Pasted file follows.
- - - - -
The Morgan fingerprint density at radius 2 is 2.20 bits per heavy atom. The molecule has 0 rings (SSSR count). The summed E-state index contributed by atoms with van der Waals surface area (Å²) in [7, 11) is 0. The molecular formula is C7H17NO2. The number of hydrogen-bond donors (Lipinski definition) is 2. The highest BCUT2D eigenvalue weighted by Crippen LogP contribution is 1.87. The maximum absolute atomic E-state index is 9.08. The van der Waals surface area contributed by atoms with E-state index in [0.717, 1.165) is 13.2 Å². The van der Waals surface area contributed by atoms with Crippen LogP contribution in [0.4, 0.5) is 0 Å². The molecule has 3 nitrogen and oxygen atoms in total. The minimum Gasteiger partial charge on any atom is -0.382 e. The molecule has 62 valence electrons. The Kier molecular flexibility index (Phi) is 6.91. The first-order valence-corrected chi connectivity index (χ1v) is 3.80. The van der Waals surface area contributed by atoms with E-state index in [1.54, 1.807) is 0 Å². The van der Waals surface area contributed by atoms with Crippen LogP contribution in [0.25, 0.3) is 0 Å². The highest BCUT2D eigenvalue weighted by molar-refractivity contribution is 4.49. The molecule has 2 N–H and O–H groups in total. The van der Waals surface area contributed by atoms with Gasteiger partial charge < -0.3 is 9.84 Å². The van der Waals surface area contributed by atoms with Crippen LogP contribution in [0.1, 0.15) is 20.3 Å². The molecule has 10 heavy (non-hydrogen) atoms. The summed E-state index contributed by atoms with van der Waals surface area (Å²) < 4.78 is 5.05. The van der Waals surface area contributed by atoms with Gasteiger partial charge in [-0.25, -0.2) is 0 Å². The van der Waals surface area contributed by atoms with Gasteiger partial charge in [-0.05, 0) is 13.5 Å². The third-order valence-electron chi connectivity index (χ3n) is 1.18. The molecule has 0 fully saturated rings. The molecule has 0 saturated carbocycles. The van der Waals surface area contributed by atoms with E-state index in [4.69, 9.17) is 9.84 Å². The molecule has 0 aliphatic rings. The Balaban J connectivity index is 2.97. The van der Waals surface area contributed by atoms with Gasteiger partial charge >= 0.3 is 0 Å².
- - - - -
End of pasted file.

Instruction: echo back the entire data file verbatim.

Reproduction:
The Morgan fingerprint density at radius 2 is 2.20 bits per heavy atom. The molecule has 0 rings (SSSR count). The summed E-state index contributed by atoms with van der Waals surface area (Å²) in [7, 11) is 0. The molecular formula is C7H17NO2. The number of hydrogen-bond donors (Lipinski definition) is 2. The highest BCUT2D eigenvalue weighted by Crippen LogP contribution is 1.87. The maximum absolute atomic E-state index is 9.08. The van der Waals surface area contributed by atoms with E-state index in [0.717, 1.165) is 13.2 Å². The van der Waals surface area contributed by atoms with Crippen LogP contribution in [0.4, 0.5) is 0 Å². The molecule has 3 nitrogen and oxygen atoms in total. The minimum Gasteiger partial charge on any atom is -0.382 e. The molecule has 62 valence electrons. The Kier molecular flexibility index (Phi) is 6.91. The first-order valence-corrected chi connectivity index (χ1v) is 3.80. The van der Waals surface area contributed by atoms with E-state index in [1.54, 1.807) is 0 Å². The van der Waals surface area contributed by atoms with Crippen LogP contribution in [0.25, 0.3) is 0 Å². The highest BCUT2D eigenvalue weighted by molar-refractivity contribution is 4.49. The molecule has 2 N–H and O–H groups in total. The van der Waals surface area contributed by atoms with Gasteiger partial charge < -0.3 is 9.84 Å². The van der Waals surface area contributed by atoms with Crippen LogP contribution in [0.1, 0.15) is 20.3 Å². The molecule has 10 heavy (non-hydrogen) atoms. The summed E-state index contributed by atoms with van der Waals surface area (Å²) < 4.78 is 5.05. The van der Waals surface area contributed by atoms with Gasteiger partial charge in [-0.25, -0.2) is 0 Å². The van der Waals surface area contributed by atoms with Gasteiger partial charge in [-0.05, 0) is 13.5 Å². The third-order valence-electron chi connectivity index (χ3n) is 1.18. The molecule has 0 fully saturated rings. The molecule has 0 saturated carbocycles. The van der Waals surface area contributed by atoms with E-state index in [4.69, 9.17) is 9.84 Å². The molecule has 0 aliphatic rings. The Balaban J connectivity index is 2.97. The van der Waals surface area contributed by atoms with Gasteiger partial charge >= 0.3 is 0 Å².